People working in STEM fields — science, technology, engineering, and math — feel enormous pressure to put aside all other considerations and devote themselves solely to their work.
Family, friends, and other personal responsibilities are often seen as distractions at best, pollutions at worst. That’s why 43% of women and 23% of men leave their full-time STEM careers when they become parents, according to a new study from the National Academy of Sciences. This is a tremendous loss for the field, as well as for the parent from their chosen careers.
When viewing the total span of a career, the high-demand period of parenting is relatively short. Businesses must find ways to keep mothers and fathers engaged at work while they raise young children and to offer parents greater opportunities for advancement and leadership down the line.
STEM is often fast-paced, extremely demanding and fiercely competitive, requiring that employees be all-in, every day. Tech companies competing on a global scale promote a culture of workaholism that minimizes employees’ choices and maximizes their productivity. The net result is that promising workers often burn out early and leave the field.
Silicon Valley’s ageism problem means that companies tend to focus on recruiting people in their 20s and early 30s — when people are most likely to be having children. During the four to five years before a child is in school during the day, the physical demands of caregiving prove a major responsibility for parents and a high source of stress for mothers as they walk the tightrope between family and career.
The challenge for many parents, especially women, is not that they don’t want it all; it’s that they are asked to give it all at work. But when they do, it becomes nearly impossible to also take care of themselves, take care of family needs, and enjoy quality time together.
Supporting parents in STEM jobs
There are steps employers can take to lower turnover and retain working parents.
1. Get real about gender balance
Don’t just talk about inclusion and diversity; make a plan, set goals, and follow through. It’s not enough to just recruit and promote more women, though that’s a crucial step. Simultaneously training employees to unlearn stereotypes and overcome misconceptions — like the toxic idea that maternity leave is a vacation — is equally important. Take stock of gaps in gender balance at the workplace and provide stronger training, consultation, and communication to support re-entering the workforce after parental leave.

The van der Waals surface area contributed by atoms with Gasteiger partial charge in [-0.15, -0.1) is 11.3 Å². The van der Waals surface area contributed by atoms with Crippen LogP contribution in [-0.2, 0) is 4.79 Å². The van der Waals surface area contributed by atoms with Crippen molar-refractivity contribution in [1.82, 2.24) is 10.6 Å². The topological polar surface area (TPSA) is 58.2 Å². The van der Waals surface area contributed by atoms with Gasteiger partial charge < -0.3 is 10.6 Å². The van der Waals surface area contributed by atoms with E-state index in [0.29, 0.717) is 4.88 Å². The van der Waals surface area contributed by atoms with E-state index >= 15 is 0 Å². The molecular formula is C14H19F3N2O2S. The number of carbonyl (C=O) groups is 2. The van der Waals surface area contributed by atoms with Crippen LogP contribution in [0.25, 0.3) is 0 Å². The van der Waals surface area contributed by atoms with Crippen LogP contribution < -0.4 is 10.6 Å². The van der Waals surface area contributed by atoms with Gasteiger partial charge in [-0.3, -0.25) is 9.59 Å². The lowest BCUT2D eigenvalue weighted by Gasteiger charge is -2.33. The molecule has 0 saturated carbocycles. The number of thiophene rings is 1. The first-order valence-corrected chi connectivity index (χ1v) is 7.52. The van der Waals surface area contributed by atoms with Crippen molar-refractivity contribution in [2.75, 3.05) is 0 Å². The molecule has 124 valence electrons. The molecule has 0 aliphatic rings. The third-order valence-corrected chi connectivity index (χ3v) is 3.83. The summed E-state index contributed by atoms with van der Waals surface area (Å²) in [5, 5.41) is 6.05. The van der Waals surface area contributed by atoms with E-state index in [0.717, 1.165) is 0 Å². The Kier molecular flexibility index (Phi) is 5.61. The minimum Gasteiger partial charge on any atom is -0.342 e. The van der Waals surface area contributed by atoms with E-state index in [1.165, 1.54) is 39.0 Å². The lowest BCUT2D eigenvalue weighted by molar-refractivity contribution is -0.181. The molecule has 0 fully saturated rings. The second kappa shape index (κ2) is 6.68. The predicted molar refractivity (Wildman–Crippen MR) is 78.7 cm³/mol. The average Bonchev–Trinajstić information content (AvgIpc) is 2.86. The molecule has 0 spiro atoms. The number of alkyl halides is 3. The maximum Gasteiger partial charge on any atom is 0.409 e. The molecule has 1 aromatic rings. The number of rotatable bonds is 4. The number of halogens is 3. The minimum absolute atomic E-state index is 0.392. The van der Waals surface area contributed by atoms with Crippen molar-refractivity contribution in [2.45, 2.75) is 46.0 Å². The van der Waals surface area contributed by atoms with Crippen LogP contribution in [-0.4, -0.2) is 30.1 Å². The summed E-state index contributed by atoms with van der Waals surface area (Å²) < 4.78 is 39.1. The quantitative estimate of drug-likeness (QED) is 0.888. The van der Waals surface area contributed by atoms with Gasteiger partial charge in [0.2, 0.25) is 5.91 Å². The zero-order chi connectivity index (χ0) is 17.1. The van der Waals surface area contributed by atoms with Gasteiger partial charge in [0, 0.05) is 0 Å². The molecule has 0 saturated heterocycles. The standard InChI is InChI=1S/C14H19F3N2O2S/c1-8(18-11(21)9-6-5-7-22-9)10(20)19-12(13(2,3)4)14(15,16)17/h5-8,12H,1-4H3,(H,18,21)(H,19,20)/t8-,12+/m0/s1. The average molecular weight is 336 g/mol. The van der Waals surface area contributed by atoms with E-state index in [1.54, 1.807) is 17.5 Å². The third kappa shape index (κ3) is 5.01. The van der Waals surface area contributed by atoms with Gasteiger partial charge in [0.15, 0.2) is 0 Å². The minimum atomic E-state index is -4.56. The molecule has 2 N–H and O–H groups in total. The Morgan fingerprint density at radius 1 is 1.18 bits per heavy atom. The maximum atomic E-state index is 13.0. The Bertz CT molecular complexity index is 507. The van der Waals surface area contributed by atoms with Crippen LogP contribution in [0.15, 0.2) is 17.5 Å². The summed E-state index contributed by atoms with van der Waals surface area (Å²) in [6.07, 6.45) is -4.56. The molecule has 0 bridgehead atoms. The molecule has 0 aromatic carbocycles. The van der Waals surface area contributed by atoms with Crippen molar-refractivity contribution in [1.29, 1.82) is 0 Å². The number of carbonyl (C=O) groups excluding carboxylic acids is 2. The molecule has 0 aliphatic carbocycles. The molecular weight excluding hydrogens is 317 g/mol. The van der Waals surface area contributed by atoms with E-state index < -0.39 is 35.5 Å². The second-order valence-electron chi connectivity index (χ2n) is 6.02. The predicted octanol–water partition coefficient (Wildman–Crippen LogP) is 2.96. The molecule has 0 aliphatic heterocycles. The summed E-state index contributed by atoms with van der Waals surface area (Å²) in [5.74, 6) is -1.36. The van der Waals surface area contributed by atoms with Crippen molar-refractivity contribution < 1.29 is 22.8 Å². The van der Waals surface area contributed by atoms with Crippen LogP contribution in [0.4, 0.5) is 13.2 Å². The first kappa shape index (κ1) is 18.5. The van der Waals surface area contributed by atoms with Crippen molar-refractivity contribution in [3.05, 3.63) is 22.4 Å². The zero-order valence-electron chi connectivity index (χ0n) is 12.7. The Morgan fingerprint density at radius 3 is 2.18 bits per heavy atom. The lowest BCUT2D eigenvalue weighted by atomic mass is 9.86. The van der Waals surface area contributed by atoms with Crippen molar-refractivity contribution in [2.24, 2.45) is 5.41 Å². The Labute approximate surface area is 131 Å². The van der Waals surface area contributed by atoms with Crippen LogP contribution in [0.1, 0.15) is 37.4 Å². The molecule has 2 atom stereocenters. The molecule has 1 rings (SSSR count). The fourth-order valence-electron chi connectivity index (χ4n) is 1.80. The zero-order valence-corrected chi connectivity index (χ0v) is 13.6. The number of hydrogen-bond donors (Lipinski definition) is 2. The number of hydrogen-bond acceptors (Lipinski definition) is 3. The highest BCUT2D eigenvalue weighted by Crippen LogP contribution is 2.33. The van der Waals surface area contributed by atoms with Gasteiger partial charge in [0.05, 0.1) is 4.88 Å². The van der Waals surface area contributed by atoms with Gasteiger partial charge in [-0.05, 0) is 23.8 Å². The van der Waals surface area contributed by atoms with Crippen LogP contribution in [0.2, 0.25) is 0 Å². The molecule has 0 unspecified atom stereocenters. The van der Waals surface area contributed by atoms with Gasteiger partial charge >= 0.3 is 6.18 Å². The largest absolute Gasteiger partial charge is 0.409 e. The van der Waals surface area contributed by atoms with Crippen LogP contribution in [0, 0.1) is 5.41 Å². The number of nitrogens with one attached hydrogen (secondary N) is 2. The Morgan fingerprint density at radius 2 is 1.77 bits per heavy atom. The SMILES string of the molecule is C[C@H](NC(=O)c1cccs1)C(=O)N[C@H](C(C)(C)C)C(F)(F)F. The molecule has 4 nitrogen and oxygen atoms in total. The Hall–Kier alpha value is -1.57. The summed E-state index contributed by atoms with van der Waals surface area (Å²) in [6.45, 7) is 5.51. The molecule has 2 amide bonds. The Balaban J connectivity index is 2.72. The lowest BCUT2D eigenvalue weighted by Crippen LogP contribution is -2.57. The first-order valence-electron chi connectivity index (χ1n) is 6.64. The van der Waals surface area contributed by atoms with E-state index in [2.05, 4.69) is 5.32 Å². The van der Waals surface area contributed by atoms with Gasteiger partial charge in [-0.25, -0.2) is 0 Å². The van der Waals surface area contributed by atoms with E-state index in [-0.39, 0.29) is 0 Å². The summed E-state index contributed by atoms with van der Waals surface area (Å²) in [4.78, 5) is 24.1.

2. Invest in initiatives
It may take some time and money up front, but anything you can do to make it easier for employees to be home when they need to be and to comfortably integrate their parental duties into their work lives is worth the effort.
Paid family leave is becoming more common in the U.S. — and may become mandatory — which should help with retaining parents in the workforce. It’s an important place to start, but go further and invest in benefits like childcare support — something 67% of employees are seeking — or even baby bonuses.
On-site facilities should include lactation rooms for sure, but to provide real value, offer on-site childcare, as 55% of parents would accept lower salaries from a company that offers quality on-site daycare. On top of workplace amenities, provide more flexibility and telecommuting options for parents without penalty or exclusion. With almost 40% of hiring managers expecting their workforces to shift to primarily remote work in the coming decade, this initiative will be increasingly necessary to staying competitive in a job seekers’ market.
3. Reinvent the benefits package
Running a family is similar to running a small business: The tasks are never-ending. Offering a concierge program as a benefit gives working parents what they really need — more time. Most parents have little time just for themselves, so help with errand running can be invaluable.
Consider financial perks like contributing to college savings funds. Barely 1% of employers contribute to these tax-advantaged 529 plans, making it a powerful retention incentive. Get even more creative helping to subsidize relocation benefits for extended family members to help with childcare, or issuing vouchers for parents’ nights out. Some of the larger employers have special services for mothers who travel for work. These include paid for shipments of breast milk, breast milk pumps and, for either traveling parent, subsidies for child care services back home. The private equity firm KKR even pays for new parents to bring their child and a nanny on business trips.
4. Create a village
It takes a village to raise a child, but the family-based village is a thing of the past. The workplace has become the primary source of community, which is clear when businesses furnish their campuses with the kinds of amenities traditionally found in homes and neighborhoods: kitchens, gyms, laundries, car services, and grocers. In addition to these creative corporate concierge perks, try to make the surrounding community a viable place for families to thrive, and see what the workplace can do to support affordable options for housing, higher education, and high-quality childcare.
It is absolutely possible for STEM workers of any gender to be both devoted parents and productive workers. Ultimately, this is not a “mommy” issue. This is a systemic issue, a widespread cultural challenge for businesses to find a way to compete in a global economy while prioritizing employees’ personal and family well-being.